Lithium triethylborohydride
Skeletal formula of lithium triethylborohydride
Preferred IUPAC name
Lithium triethylboranuide
Other names
3D model (JSmol)
ECHA InfoCard 100.040.963 Edit this at Wikidata
EC Number
  • 245-076-8
  • InChI=1S/C6H16B.Li/c1-4-7(5-2)6-3;/h7H,4-6H2,1-3H3;/q-1;+1 checkY
  • [Li+].CC[BH-](CC)CC
Molar mass 105.95 g/mol
Appearance Colorless to yellow liquid
Density 0.890 g/cm3, liquid
Boiling point 66 °C (151 °F; 339 K) for THF
Occupational safety and health (OHS/OSH):
Main hazards
highly flammable
Causes burns
Probable Carcinogen
GHS labelling:[1]
GHS02: FlammableGHS05: CorrosiveGHS07: Exclamation mark
H250, H260, H314, H335
P210, P222, P223, P231+P232, P260, P261, P264, P271, P280, P301+P330+P331, P302+P334, P303+P361+P353, P304+P340, P305+P351+P338, P310, P312, P321, P335+P334, P363, P370+P378, P402+P404, P403+P233, P405, P422, P501
NFPA 704 (fire diamond)
NFPA 704 four-colored diamondHealth 3: Short exposure could cause serious temporary or residual injury. E.g. chlorine gasFlammability 2: Must be moderately heated or exposed to relatively high ambient temperature before ignition can occur. Flash point between 38 and 93 °C (100 and 200 °F). E.g. diesel fuelInstability 2: Undergoes violent chemical change at elevated temperatures and pressures, reacts violently with water, or may form explosive mixtures with water. E.g. white phosphorusSpecial hazard W: Reacts with water in an unusual or dangerous manner. E.g. sodium, sulfuric acid
Safety data sheet (SDS) External MSDS
Related compounds
Related hydride
Lithium borohydride
sodium borohydride
sodium hydride
lithium aluminium hydride
Except where otherwise noted, data are given for materials in their standard state (at 25 °C [77 °F], 100 kPa).
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Lithium triethylborohydride is the organoboron compound with the formula LiEt3BH. Commonly referred to as LiTEBH or Superhydride, it is a powerful reducing agent used in organometallic and organic chemistry. It is a colorless or white liquid but is typically marketed and used as a THF solution.[2] The related reducing agent sodium triethylborohydride is commercially available as toluene solutions.

LiBHEt3 is a stronger reducing agent than lithium borohydride and lithium aluminium hydride.


LiBHEt3 is prepared by the reaction of lithium hydride (LiH) and triethylborane (Et3B) in tetrahydrofuran (THF):

LiH + Et3B → LiEt3BH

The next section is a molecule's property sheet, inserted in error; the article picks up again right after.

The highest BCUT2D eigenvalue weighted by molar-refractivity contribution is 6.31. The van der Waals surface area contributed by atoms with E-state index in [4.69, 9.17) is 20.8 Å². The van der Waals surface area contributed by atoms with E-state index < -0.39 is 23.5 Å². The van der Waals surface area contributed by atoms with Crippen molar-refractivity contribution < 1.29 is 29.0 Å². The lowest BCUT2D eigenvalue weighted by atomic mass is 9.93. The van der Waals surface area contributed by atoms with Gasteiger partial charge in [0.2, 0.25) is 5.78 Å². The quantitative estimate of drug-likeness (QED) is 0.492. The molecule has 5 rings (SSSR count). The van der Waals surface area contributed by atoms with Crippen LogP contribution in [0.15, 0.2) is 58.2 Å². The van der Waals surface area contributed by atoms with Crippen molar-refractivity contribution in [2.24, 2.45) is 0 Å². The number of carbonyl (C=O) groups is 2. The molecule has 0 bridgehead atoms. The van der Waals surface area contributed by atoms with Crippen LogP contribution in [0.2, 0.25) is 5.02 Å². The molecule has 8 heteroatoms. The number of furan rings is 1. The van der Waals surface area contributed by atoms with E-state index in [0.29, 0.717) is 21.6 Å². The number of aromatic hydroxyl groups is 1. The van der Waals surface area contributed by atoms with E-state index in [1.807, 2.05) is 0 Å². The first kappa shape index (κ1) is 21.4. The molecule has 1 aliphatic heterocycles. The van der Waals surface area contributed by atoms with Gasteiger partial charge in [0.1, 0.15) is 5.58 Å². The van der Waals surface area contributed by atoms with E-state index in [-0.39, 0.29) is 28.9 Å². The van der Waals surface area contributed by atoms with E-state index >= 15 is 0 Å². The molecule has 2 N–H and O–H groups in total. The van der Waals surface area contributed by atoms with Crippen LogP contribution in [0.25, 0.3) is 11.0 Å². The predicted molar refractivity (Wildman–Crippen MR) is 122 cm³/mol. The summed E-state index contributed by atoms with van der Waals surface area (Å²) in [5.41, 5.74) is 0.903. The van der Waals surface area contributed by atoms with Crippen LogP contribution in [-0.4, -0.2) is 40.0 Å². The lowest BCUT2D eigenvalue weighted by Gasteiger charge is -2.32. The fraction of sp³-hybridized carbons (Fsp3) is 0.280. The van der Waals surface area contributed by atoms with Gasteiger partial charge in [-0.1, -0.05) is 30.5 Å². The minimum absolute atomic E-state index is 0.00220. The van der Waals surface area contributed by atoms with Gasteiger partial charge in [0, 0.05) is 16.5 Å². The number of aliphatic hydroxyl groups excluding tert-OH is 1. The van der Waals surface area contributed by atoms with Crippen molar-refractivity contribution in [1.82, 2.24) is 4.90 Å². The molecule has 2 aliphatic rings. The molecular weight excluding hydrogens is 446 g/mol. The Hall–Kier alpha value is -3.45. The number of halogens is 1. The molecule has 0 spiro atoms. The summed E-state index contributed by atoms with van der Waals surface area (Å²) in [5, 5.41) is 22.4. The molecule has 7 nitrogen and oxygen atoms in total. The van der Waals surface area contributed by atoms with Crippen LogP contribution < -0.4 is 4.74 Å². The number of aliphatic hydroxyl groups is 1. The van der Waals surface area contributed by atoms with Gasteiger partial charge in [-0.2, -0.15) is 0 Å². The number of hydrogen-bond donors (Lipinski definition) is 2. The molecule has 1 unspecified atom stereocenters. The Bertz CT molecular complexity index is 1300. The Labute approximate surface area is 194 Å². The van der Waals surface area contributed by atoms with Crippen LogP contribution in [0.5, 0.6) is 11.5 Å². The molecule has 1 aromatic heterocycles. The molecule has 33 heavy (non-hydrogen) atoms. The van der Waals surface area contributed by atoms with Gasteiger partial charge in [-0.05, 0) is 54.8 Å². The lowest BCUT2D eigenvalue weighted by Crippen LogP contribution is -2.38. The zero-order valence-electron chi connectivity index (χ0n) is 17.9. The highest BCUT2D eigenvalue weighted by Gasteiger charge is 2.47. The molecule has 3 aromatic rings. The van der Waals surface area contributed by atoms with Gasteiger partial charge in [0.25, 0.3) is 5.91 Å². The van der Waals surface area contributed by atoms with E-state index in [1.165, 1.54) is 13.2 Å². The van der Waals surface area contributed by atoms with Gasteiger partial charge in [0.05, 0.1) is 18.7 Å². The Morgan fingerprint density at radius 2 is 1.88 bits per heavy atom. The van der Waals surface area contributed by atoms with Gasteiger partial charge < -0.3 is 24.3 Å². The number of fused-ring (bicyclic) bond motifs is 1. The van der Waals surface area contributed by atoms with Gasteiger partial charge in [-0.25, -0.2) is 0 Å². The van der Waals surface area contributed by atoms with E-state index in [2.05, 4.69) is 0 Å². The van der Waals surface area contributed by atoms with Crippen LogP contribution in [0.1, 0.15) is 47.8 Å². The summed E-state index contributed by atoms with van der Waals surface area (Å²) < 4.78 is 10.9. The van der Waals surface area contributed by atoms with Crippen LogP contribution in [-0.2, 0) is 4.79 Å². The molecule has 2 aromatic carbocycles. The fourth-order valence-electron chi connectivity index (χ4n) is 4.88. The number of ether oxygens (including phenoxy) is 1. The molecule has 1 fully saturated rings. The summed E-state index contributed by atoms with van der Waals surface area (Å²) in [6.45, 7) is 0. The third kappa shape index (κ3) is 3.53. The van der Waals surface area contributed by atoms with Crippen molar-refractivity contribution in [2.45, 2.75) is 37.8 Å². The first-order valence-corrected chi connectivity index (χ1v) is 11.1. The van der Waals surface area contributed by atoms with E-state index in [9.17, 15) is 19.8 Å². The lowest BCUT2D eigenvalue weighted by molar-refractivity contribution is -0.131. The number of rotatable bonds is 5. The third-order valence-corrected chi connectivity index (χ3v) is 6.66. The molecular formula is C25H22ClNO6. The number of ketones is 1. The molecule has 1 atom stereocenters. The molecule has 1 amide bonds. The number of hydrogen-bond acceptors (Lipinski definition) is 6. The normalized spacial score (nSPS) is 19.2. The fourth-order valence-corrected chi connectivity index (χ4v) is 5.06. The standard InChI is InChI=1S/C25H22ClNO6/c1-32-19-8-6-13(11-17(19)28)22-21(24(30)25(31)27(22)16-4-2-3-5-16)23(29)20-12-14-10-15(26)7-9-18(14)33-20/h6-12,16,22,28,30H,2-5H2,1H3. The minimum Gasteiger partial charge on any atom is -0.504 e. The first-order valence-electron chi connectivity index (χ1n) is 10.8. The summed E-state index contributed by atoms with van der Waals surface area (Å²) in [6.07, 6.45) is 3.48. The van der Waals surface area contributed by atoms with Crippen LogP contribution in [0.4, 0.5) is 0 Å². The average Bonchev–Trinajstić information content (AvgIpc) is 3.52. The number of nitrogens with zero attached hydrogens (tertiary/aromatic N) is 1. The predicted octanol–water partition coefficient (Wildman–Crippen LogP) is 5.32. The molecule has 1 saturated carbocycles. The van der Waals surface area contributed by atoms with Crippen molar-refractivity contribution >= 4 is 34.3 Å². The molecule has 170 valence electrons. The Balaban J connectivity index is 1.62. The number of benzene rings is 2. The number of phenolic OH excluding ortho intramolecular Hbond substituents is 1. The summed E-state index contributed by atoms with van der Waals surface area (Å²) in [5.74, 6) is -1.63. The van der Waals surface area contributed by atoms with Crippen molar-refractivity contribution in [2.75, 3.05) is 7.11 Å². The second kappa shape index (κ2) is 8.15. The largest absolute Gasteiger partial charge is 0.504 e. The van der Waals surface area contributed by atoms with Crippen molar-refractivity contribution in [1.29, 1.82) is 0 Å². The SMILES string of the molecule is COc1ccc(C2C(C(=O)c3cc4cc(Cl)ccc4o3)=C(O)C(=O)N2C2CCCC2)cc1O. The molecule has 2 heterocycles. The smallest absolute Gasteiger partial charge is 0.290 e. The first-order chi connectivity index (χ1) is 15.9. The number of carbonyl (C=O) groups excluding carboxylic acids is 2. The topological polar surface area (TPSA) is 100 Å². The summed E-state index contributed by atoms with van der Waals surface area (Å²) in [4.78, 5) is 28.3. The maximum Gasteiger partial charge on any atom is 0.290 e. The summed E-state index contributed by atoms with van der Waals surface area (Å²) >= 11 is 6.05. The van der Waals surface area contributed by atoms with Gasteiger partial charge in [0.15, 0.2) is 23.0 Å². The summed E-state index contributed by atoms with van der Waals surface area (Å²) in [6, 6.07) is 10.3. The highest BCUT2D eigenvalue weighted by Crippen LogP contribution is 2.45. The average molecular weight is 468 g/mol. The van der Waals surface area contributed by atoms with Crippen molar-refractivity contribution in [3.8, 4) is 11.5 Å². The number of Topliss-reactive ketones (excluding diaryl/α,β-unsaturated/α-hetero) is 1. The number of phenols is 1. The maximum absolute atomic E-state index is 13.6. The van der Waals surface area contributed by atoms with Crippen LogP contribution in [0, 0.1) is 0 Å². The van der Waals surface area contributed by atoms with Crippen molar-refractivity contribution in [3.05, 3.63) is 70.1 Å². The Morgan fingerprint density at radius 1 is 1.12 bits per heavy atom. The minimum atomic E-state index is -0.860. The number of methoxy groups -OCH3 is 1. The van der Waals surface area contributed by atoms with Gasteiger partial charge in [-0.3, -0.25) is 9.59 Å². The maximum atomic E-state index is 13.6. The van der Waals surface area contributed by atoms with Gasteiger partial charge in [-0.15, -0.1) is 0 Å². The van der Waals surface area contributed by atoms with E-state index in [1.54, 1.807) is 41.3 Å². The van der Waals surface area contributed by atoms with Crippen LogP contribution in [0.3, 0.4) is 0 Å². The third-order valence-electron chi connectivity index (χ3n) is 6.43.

Its THF solutions are stable indefinitely in the absence of moisture and air.


Alkyl halides are reduced to the alkanes by LiBHEt3.[3][4][2]

LiBHEt3 reduces a wide range of functional groups, but so do many other hydride reagents. Instead, LiBHEt3 is reserved for difficult substrates, such as sterically hindered carbonyls, as illustrated by reduction of 2,2,4,4-tetramethyl-3-pentanone. Otherwise, it reduces acid anhydrides to alcohols and the carboxylic acid, not to the diol. Similarly lactones reduce to diols. α,β-Enones undergo 1,4-addition to give lithium enolates. Disulfides reduce to thiols (via thiolates). LiBHEt3 deprotonates carboxylic acids, but does not reduce the resulting lithium carboxylates. For similar reasons, epoxides undergo ring-opening upon treatment with LiBHEt3 to give the alcohol. With unsymmetrical epoxides, the reaction can proceed with high regio- and stereo- selectivity, favoring attack at the least hindered position:

Acetals and ketals are not reduced by LiBHEt3. It can be used in the reductive cleavage of mesylates and tosylates.[5] LiBHEt3 can selectively deprotect tertiary N-acyl groups without affecting secondary amide functionality.[6] It has also been shown to reduce aromatic esters to the corresponding alcohols as shown in eq 6 and 7.

LiBHEt3 also reduces pyridine and isoquinolines to piperidines and tetrahydroisoquinolines respectively.[7]
The reduction of β-hydroxysulfinyl imines with catecholborane and LiBHEt3 produces anti-1,3-amino alcohols shown in (8).[8]


LiBHEt3 reacts exothermically, potentially violently, with water, alcohols, and acids, releasing hydrogen and the pyrophoric triethylborane.[2]


  1. ^ "Lithium triethylhydroborate". Retrieved 19 December 2021.
  2. ^ a b c Zaidlewicz, M.; Brown, H.C. (2001). "Lithium Triethylborohydride". Encyclopedia of Reagents for Organic Synthesis. John Wiley & Sons. doi:10.1002/047084289X.rl148. ISBN 0471936235. Retrieved 2022-02-18.
  3. ^ Marek Zaidlewicz; Herbert C. Brown (2001). "Lithium Triethylborohydride". Encyclopedia of Reagents for Organic Synthesis. doi:10.1002/047084289X.rl148. ISBN 0471936235.
  4. ^ Brown, H. C.; Kim, S. C.; Krishnamurthy, S. (1980-02-01). "Selective reductions. 27. Reaction of alkyl halides with representative complex metal hydrides and metal hydrides. Comparison of various hydride reducing agents". J. Org. Chem. 45 (5): 849–856. doi:10.1021/jo01293a018. Retrieved 2022-02-18.
  5. ^ Baer, H.H.; Mekarska-Falicki, M. (November 1985). "Stereochemical dependence of the mechanism of deoxygenation, with lithium triethylborohydride, in 4,6-O-benzylidenehexopyranoside p-toluenesulfonates". Canadian Journal of Chemistry. 63 (11): 3043. doi:10.1139/v85-505. Retrieved 2022-02-18.
  6. ^ Tanaka, H.; Ogasawara, K. (2002-06-17). "Utilization oh lithium triethylborohydride as a selective N-acyl deprotecting agent". Tetrahedron Lett. 43 (25): 4417. doi:10.1016/S0040-4039(02)00844-4. Retrieved 2022-02-18.
  7. ^ Blough, B.E.; Carroll, F.I. (1993-11-05). "Reduction of isoquinoline and pyridine-containing heterocycles with lithium triethylborohydride (Super-Hydride®)". Tetrahedron Lett. 34 (45): 7239. doi:10.1016/S0040-4039(00)79297-5. Retrieved 2022-02-18.
  8. ^ Kochi, T.; Tang, T.P.; Ellman, J.A. (2002-05-14). "Asymmetric Synthesis of syn- and anti-1,3-Amino Alcohols". J. Am. Chem. Soc. 124 (23): 6518–6519. doi:10.1021/ja026292g. PMID 12047156. Retrieved 2022-02-18.